Edwin crossed the tiny kitchen to take it. It was an official letter, typed in English with the letterhead of the building management company. Ever since his English had surpassed both his mother’s and Vicente’s, he’d become a translator, asked regularly to interpret forms and correspondence from the bank, doctors, utility companies, and more. He scanned the letter to get the gist, his eyes settling on the words “rent increase” and the number “$200.” He tried to think of how to soften the news but came up empty.

“They’re raising the rent, Mami. Two hundred a month,” he said softly.

This unleashed another round of bickering, but this time, Edwin wouldn’t stick around. He retrieved his work shoes from where he’d left them by the front door and slipped out without a word. It was moments like this when he understood why Melany stayed out as much as possible, more than likely at friends’ houses instead of at school like she claimed. Edwin didn’t fault her for that. The apartment they shared was 850 square feet, barely big enough for the four of them to eat, sleep, and breathe without knocking into one another. Their home was full of love but left little space for much else.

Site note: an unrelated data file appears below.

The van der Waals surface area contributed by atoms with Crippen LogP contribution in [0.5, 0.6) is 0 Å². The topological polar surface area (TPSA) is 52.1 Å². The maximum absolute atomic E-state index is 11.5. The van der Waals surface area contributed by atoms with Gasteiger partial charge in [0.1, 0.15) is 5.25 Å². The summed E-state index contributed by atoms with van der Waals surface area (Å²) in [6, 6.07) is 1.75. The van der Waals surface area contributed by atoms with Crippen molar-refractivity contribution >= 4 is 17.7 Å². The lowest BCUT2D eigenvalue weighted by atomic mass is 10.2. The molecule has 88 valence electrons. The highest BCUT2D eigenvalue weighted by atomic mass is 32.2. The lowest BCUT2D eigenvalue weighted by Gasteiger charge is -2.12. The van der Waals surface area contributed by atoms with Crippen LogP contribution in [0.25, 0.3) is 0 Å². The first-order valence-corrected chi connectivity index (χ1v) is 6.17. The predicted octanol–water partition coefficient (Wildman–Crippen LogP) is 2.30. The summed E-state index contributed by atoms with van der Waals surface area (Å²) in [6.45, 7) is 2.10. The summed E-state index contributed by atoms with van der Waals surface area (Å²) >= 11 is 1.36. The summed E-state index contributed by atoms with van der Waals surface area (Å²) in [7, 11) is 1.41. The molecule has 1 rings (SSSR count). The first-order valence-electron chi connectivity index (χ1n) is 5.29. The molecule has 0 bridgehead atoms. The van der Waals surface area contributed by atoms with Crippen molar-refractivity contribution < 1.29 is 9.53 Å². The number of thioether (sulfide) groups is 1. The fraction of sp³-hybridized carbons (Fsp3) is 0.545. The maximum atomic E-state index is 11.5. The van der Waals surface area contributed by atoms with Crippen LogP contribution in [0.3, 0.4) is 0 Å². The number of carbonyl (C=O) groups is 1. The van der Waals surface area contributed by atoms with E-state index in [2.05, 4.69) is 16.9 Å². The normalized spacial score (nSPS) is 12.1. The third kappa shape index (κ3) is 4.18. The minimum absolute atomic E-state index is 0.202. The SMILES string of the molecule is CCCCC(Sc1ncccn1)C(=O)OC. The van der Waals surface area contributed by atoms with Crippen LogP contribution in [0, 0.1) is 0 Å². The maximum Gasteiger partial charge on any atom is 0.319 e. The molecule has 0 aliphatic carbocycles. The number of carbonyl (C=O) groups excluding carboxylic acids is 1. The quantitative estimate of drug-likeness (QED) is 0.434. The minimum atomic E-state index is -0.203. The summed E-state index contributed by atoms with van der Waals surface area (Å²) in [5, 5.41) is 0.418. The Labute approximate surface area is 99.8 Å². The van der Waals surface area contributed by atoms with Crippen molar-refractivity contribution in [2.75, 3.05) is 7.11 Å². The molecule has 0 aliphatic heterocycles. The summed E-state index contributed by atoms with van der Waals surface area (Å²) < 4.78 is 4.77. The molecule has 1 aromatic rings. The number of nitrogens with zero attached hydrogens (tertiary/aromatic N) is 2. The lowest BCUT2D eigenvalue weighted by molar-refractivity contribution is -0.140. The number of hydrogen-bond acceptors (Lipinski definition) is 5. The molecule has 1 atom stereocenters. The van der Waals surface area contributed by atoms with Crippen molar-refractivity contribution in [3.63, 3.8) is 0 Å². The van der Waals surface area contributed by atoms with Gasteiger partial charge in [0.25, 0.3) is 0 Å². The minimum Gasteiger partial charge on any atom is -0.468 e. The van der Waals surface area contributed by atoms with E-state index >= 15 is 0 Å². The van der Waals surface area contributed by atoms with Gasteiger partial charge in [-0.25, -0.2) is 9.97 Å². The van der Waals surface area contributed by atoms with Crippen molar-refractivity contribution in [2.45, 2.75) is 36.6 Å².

Edwin walked out the front doors of his building directly into a burst of horizontal rain. It was January, but they hadn’t gotten a flake of snow yet, only this merciless, freezing spray. He yanked up his hood and kept his chin tucked into his coat as he trudged up Columbia Pike. He thought he’d take the bus somewhere, but the only place warm and dry he could think of was the mall in Pentagon City. Surrounding himself with places to spend money would only remind him of his own foolish purchase.

As he walked, the seam on his left toe came apart slightly, only about a quarter of an inch but enough to let in a trickle of cold water. By the time he got to the bus stop in front of the bank, the toe of his sock was soaked through.